Laugher believes that it is very hard to predict where Wikipedia will be in five, ten or twenty years.
She says the exponential growth in both size and popularity that Wikipedia enjoyed in it's infancy has begun to wane, and now Jimmy Wales is pushing an emphasis on quality over quantity.
"I think that is right and the way it will continue. There are more and more extensive quality mechanisms now rating the projects that are going on.
"It would be wrong to say that we have coverage down-pat, because it's not true, especially for historical topics. That will continue, but those areas will continue to be filled out. Someone with an interest in, say, 17th Century German politics will eventually come and fill it out. But quality is one of our keywords for the next little while."
Laugher believes the most promising aspect the future holds for Wikipedia is the fact that it's licensing ensures that even if the community were to implode, the content will always be there.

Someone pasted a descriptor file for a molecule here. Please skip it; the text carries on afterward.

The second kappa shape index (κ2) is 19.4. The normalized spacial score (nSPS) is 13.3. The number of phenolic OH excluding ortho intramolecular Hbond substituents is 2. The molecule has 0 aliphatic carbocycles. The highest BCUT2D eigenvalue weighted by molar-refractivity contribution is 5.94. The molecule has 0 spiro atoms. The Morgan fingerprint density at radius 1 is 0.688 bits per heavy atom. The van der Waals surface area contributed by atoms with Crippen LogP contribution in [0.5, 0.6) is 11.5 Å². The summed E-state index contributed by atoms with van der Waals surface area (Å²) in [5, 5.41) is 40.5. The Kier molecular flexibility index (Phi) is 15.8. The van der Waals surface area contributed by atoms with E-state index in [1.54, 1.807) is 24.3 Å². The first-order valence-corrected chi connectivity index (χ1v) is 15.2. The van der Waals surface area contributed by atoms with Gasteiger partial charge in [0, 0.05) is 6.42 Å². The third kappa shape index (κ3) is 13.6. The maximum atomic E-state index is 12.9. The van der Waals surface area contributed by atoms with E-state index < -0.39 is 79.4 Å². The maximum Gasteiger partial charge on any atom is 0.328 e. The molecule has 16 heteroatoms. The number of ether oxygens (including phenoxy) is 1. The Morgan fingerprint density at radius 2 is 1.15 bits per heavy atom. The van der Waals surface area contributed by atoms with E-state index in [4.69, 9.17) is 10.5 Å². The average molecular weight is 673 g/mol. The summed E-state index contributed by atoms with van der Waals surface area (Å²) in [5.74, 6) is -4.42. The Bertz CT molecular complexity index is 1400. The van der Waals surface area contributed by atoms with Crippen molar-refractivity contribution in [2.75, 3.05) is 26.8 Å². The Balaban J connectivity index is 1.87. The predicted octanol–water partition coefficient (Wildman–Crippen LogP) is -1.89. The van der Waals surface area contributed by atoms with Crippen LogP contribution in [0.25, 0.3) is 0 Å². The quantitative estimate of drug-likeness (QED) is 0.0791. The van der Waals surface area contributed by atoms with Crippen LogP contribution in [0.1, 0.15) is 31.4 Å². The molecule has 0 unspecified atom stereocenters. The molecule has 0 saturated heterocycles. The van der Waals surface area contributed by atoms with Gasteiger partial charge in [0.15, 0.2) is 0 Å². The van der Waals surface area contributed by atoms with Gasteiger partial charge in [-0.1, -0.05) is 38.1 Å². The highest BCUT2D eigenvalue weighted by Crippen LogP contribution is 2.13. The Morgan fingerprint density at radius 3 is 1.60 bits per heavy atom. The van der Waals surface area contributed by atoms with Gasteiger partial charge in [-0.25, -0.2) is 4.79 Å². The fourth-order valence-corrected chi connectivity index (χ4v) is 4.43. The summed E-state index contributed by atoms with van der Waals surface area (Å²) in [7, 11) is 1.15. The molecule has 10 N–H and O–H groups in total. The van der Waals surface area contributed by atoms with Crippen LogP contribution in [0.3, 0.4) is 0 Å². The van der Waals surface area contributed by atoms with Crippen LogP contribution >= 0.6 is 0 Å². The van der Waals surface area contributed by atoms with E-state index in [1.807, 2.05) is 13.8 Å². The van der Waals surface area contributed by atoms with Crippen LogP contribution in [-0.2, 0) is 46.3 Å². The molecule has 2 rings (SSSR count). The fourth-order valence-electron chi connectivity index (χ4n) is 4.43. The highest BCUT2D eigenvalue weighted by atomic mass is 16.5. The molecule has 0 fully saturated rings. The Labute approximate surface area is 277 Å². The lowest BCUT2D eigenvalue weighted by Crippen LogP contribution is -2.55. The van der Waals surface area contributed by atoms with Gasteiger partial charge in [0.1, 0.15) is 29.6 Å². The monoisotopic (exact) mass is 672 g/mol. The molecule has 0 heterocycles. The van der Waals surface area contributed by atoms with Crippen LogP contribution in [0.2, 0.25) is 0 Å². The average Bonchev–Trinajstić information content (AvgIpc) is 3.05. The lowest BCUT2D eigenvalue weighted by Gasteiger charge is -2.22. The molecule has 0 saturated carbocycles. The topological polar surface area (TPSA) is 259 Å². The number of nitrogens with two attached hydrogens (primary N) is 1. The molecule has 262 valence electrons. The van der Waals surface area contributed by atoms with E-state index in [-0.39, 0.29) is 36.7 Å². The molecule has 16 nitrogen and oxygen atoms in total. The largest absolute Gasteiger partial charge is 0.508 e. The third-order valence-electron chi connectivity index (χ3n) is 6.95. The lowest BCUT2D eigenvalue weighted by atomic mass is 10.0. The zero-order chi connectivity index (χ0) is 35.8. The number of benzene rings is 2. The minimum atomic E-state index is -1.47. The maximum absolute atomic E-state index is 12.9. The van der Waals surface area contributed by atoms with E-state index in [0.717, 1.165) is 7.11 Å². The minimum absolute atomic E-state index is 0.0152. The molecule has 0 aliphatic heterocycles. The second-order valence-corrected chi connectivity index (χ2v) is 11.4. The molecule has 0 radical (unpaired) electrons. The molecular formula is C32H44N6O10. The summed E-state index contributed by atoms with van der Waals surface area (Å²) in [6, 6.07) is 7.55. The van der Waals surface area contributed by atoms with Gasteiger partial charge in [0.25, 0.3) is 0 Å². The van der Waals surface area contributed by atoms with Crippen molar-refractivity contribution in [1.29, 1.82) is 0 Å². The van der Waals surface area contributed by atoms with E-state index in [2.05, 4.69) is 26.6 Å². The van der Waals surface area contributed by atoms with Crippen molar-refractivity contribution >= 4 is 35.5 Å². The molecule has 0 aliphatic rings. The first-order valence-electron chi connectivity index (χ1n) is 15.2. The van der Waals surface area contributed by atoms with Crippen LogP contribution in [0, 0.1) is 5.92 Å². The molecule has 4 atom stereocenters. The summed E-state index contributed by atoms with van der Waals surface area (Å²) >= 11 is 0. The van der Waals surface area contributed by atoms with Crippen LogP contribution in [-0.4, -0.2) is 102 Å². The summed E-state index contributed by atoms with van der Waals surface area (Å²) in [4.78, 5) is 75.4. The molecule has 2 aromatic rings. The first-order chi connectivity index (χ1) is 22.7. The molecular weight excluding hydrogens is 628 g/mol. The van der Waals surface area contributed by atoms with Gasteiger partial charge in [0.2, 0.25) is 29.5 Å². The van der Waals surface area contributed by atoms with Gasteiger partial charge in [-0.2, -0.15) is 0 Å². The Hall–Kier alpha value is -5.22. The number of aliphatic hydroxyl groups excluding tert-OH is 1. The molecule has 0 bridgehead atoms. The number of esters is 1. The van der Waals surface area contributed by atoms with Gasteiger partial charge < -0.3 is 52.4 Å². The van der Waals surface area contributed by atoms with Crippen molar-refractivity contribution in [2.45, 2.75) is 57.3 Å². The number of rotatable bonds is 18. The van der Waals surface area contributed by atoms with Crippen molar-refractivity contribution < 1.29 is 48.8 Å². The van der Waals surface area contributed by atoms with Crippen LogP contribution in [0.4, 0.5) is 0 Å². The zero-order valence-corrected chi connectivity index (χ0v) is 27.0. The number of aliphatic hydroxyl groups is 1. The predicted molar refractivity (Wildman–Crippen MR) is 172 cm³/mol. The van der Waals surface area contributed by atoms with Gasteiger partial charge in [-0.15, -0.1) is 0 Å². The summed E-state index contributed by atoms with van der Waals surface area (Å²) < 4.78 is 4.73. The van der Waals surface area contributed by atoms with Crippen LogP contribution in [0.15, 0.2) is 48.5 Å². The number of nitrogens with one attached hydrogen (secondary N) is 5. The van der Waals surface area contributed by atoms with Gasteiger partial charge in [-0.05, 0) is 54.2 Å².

"It is still quite useful even as it stands today, so even if it did get frozen today and no one makes anymore edits that won't remove the usefulness of the content in its current form, and that is one of the great things about the copyleft license," she said.
The major downside of the copyleft policy is that it becomes possible, should there be a major division within the Wikimedia community, for all the content to be copied and opened within a new project.
"Statistics and widespread analysis is also something that we haven't really been very good at, and the Wikimedia Foundation has just announced that they are pairing up with organizations related to the UN to do some much larger scale studies to find out people's motivations for editing and contributing," Laugher said.
"It's kind of unimaginable if Wikipedia will exist or what it will look like in 20 years, but it's reassuring to know because of the license that the current utility of it will never be taken away. No one person owns it - that is our gift to the world."